Switzerland votes for same-sex marriage by two-thirds majority

Swiss voters approve proposals that will also see the extension of adoption rights

Swiss voters are expected to approve same-sex marriage in a referendum. Photograph: Peter Schneider/EPA

Swiss voters are expected to approve same-sex marriage in a referendum. Photograph: Peter Schneider/EPA


Switzerland has voted to legalise civil marriage for same-sex couples by a nearly two-thirds majority in a referendum on Sunday, making it one of the last countries in western Europe to legalise gay marriage.

According to results provided by the Swiss federal chancellery, 64.1 per cent of voters voted in favour of same-sex marriage in the nationwide referendum that was conducted under Switzerland’s system of direct democracy.

The referendum result also means adoption rights for same-sex couples will now be extended.

“We are very happy and relieved,” said Antonia Hauswirth of the national committee Marriage for All, adding that supporters would celebrate in Switzerland’s capital Bern on Sunday.

Amnesty International said in a statement that the move to open civil marriage to same-sex couples was a “milestone for equality”.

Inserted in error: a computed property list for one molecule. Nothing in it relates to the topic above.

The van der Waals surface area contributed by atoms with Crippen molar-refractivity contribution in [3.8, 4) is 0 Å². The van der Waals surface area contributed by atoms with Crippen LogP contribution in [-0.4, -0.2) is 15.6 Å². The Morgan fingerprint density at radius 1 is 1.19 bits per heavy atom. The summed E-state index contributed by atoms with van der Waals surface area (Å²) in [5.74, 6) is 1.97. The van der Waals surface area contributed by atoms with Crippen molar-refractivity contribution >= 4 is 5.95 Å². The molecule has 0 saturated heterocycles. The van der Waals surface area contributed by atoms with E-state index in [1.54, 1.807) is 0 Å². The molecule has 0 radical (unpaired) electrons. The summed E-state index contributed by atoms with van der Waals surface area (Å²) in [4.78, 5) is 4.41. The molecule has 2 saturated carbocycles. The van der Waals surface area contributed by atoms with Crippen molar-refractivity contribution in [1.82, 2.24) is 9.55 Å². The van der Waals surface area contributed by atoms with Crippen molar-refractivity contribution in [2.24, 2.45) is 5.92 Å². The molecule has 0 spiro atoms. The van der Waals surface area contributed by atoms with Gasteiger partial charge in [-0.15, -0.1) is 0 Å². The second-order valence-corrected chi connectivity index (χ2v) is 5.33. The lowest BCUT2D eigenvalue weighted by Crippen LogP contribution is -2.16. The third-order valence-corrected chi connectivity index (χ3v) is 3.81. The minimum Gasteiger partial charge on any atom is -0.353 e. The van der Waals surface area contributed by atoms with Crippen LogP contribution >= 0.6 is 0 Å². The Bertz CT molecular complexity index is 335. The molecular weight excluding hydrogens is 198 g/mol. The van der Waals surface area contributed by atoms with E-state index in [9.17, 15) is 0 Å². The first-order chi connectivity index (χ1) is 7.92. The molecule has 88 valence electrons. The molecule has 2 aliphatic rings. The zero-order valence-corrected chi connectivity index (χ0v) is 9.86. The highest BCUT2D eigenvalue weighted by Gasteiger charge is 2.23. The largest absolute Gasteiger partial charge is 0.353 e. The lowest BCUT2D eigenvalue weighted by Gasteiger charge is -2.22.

However, Monika Rueegger of Switzerland’s right-wing Swiss People’s Party (SVP) and a member of the referendum committee No to Marriage for All said she was disappointed.

“This was not about love and feelings, it was about children’s welfare. Children and fathers are the losers here,” she told Reuters.

Switzerland’s parliament and the governing Federal Council had supported the Marriage for All proposals, and pre-referendum polls showed solid backing.

Switzerland has authorised same-sex civil partnerships since 2007.

It will now be possible for same-sex couples to get married, and to adopt children unrelated to them. Married lesbian couples would also be allowed to have children through sperm donation, currently legal only for married heterosexual couples.

It will also be easier for foreign same-sex spouses of a Swiss individual to get citizenship.

In a separate referendum, 64.9 per cent of Swiss voters rejected a proposal to introduce a capital gains tax. – Reuters/AP